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Synapse. 2005 Aug;57(2):91-9.

Prenatal viral infection in mouse causes differential expression of genes in brains of mouse progeny: a potential animal model for schizophrenia and autism.

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University of Minnesota, Department of Psychiatry, Division of Neuroscience Research, Minneapolis, Minnesota 55455, USA.


Schizophrenia and autism are neurodevelopmental disorders with genetic and environmental etiologies. Prenatal viral infection has been associated with both disorders. We investigated the effects of prenatal viral infection on gene regulation in offspring of Balb-c mice using microarray technology. The results showed significant upregulation of 21 genes and downregulation of 18 genes in the affected neonatal brain homogenates spanning gene families affecting cell structure and function, namely, cytosolic chaperone system, HSC70, Bicaudal D, aquaporin 4, carbonic anhydrase 3, glycine receptor, norepinephrine transporter, and myelin basic protein. We also verified the results using QPCR measurements of selected mRNA species. These results show for the first time that prenatal human influenza viral infection on day 9 of pregnancy leads to alterations in a subset of genes in brains of exposed offspring, potentially leading to permanent changes in brain structure and function.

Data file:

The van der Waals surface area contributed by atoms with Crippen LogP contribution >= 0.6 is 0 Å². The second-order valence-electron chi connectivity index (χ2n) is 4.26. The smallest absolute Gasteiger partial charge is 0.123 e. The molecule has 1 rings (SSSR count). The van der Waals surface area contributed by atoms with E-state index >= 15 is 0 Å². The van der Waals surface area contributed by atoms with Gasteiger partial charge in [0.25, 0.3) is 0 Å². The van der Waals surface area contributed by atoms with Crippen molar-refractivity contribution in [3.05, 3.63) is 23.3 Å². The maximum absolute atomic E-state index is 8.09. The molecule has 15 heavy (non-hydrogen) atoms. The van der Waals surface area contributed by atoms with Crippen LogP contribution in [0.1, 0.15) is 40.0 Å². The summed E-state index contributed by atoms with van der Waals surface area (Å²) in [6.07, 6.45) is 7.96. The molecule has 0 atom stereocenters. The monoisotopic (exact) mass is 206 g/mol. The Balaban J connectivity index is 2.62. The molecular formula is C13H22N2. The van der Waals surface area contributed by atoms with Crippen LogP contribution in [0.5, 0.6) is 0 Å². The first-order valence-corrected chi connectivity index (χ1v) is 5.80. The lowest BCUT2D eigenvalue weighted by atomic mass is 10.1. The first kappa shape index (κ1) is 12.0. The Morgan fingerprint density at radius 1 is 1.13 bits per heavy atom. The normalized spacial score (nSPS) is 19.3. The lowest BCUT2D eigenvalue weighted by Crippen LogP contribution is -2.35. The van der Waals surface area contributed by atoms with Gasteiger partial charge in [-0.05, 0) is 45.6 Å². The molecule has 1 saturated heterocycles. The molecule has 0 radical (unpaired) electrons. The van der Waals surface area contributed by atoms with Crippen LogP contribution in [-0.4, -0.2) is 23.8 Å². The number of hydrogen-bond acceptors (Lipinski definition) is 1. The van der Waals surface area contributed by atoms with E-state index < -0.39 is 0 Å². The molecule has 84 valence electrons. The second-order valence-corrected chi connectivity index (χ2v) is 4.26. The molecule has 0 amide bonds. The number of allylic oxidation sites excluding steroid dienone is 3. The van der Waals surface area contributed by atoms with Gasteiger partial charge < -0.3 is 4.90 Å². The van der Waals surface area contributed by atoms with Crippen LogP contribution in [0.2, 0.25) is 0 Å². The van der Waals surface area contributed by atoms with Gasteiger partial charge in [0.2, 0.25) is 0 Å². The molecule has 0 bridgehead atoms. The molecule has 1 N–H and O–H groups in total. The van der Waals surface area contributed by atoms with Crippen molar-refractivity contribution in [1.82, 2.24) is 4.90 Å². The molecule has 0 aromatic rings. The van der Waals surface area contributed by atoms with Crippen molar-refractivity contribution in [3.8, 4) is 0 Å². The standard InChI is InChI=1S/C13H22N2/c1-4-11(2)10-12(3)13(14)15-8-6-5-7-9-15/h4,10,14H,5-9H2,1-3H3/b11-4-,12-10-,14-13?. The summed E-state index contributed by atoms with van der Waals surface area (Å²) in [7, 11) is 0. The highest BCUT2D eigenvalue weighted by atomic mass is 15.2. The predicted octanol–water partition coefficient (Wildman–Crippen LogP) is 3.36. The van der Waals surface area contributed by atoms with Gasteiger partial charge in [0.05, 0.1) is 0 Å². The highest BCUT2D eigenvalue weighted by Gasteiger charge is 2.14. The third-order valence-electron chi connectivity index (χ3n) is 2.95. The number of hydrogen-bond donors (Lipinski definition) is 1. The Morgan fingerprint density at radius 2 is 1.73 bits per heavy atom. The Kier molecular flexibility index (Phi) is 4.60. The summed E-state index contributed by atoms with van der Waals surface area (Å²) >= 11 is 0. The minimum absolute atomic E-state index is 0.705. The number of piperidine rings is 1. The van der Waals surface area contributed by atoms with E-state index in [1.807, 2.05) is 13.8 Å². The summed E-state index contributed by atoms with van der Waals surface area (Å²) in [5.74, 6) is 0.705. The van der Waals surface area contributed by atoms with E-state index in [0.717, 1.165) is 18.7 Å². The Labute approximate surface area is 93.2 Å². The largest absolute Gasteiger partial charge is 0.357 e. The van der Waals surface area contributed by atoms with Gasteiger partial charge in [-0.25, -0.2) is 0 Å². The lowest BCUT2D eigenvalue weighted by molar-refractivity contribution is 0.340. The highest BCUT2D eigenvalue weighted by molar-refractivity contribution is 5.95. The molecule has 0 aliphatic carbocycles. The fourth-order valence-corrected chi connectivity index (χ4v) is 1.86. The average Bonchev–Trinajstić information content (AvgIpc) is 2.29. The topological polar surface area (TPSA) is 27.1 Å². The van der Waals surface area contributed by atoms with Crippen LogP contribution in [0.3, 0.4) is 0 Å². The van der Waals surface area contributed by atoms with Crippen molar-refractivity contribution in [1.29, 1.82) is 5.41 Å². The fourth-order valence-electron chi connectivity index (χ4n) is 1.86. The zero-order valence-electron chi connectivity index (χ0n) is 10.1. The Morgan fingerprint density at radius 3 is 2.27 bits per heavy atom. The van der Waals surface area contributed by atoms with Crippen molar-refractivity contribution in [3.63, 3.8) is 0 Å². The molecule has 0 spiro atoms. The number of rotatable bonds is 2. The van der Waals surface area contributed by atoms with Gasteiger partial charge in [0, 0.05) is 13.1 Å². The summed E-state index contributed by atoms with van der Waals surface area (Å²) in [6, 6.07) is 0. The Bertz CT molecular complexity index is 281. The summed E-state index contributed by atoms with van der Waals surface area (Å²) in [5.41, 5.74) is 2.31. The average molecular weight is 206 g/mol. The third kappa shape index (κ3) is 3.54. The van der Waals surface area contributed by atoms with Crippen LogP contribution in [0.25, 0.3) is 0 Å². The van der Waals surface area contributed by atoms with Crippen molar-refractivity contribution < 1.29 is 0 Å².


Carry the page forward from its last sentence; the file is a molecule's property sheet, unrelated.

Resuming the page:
[Indexed for MEDLINE]

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